• John Parke Custis (1754–1781) – Gen. Washington's step-son. A volunteer aide from October to November 1781, including during the Siege of Yorktown. Died of camp fever, November 5, 1781.

Possible aides[edit]

  • Peter Bowman (1761–1835)[76] – "Among the graves of distinguished Revolutionary War soldiers in Onondaga County [New York] is that of Peter Bowman, an aide of Gen. George Washington, who is buried in Belle Isle Cemetery."[77]
  • John Hopwood (1745–1802) – Family tradition holds that Hopwood was an aide to Gen. Washington.[78]
  • Ebenezer Mann (–) – "Dr. Ebenezer Mann was a Brigade Surgeon at the Battle of Monmouth and Yorktown."[79]
  • Albert Pawling (1750–1837)[80] – A family history claims he was an aide-de-camp to Gen. Washington.[81] Major Albert Pawling was an officer in Malcolm's Additional Continental Regiment, and tendered his resignation on February 25, 1779.[82] Washington tried to persuade him to reconsider, but was unsuccessful.

Note[edit]

  1. ^ Lefkowitz, p. 15.
  2. ^ a b c Worthington Chauncey Ford, "List and Writing of Washington's Aides-de-Camp and Secretaries," in Calendar of the Correspondence of George Washington with the Continental Congress, (Library of Congress, 1906), p. 9.[1]
  3. ^ a b c d e John C. Fitzpatrick, "The Aides-de-Camp of General George Washington," Daughters of the American Revolution Magazine, vol. 57, no. 1 (January 1923).[2]
  4. ^ George Washington to William McIntosh, October 21, 1776 (see note), from National Archives.
  5. ^ a b General Orders, July 27, 1775, from National Archives.
  6. ^ a b c d General Orders, August 15, 1775, from National Archives.
  7. ^ a b c John Adams to George Washington, June 19 or 20, 1775, from National Archives.
  8. ^ Elbridge Gerry to George Washington, January 13, 1778, from National Archives.
  9. ^ Steven A. Bingaman (2013), The History of American Ranks and Rank Insignia, p. 11.
  10. ^ George Washington to Jonathan Trumbull, Jr., May 14, 1781, from National Archives.
  11. ^ George Washington to the Continental Congress Camp Committee, January 29, 1778, from National Archives.
  12. ^ John Laurens to George Washington, June 28, 1778, 9:30am, from National Archives.
  13. ^ a b c General Orders, July 22, 1775 (note 2), from National Archives.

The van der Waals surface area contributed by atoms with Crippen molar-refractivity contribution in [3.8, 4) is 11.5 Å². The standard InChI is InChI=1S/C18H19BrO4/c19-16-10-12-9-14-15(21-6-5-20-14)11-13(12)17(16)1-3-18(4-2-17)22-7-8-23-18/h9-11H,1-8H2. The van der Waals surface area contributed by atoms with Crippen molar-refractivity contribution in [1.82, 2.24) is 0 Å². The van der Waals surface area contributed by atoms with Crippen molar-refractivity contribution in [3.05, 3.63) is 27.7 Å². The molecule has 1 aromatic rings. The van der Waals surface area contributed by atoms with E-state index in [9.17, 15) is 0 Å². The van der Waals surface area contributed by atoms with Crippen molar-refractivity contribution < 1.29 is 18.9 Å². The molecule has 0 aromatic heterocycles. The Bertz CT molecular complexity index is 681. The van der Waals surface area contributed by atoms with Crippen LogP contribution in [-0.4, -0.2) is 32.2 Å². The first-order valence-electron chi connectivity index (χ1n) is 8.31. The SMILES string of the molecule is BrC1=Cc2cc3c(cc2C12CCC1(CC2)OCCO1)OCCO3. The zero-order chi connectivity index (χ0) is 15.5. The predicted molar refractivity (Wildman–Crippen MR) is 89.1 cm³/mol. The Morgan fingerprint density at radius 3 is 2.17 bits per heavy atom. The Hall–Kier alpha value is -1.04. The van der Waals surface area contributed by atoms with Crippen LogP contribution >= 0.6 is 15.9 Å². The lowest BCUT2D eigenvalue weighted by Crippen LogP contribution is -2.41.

14. ^ Alexander Hamilton to Elias Boudinot, July 5, 1778, quoted in "The Battle of Monmouth," The Pennsylvania Magazine of History and Biography, vol. 2, no. 2 (1778), pp. 145-46.[3]
  15. ^ a b c "Tench Tilghman", from Encyclopedia of George Washington.
  16. ^ a b Frank E. Grizzard, George!: A Guide to All Things Washington, (Mariner Publishing, 2005).
  17. ^ Washington Diary, June 19, 1775 (see note), from National Archives.
  18. ^ George Washington to Joseph Reed, October 30, 1775 (note 1), from National Archives.
  19. ^ George Washington to Joseph Reed, April 23, 1776 (note 1), from National Archives.
  20. ^ a b General Orders, August 14, 1775, from National Archives.
  21. ^ a b c d General Orders, May 16, 1776, from National Archives.
  22. ^ George Washington to Robert Hanson Harrison, March 25, 1781, from National Archives.
  23. ^ General Orders, June 8, 1781, from National Archives.
  24. ^ Lefkowitz, p. 233.
  25. ^ General Orders, May 14, 1782, from National Archives.
  26. ^ George Washington to Benjamin Lincoln, July 15, 1784 (note 1), from National Archives.
  27. ^ Lefkowitz, p. 256.
  28. ^ George Washington to George Baylor, January 9, 1777 (note 1), from National Archives.
  29. ^ a b c General Orders, June 21, 1776 (note 1), from National Archives.
  30. ^ Lefkowitz, p. 56.
  31. ^ Richard Cary married Anna Low, of New York, December 20, 1776, in Philadelphia. See: Richard Cary to Samuel Webb, December 22, 1776, in Worthington Chauncey Ford, ed., Correspondence and Journals of Samuel Blachley Webb, (New York: Wickersham Press, 1893), vol. 1, pp. 175-76.
  32. ^ General Orders, June 15, 1781, from National Archives.
  33. ^ David Cobb to William Heath, June 15, 1783, from National Archives.
  34. ^ a b c George Washington to Robert Morris, January 4, 1784 (note 5), from National Archives.
  35. ^ Alexander Hamilton to Elias Boudinot, July 5, 1778 (note 14), from National Archives.
  36. ^ General Orders, July 2, 1781, from National Archives.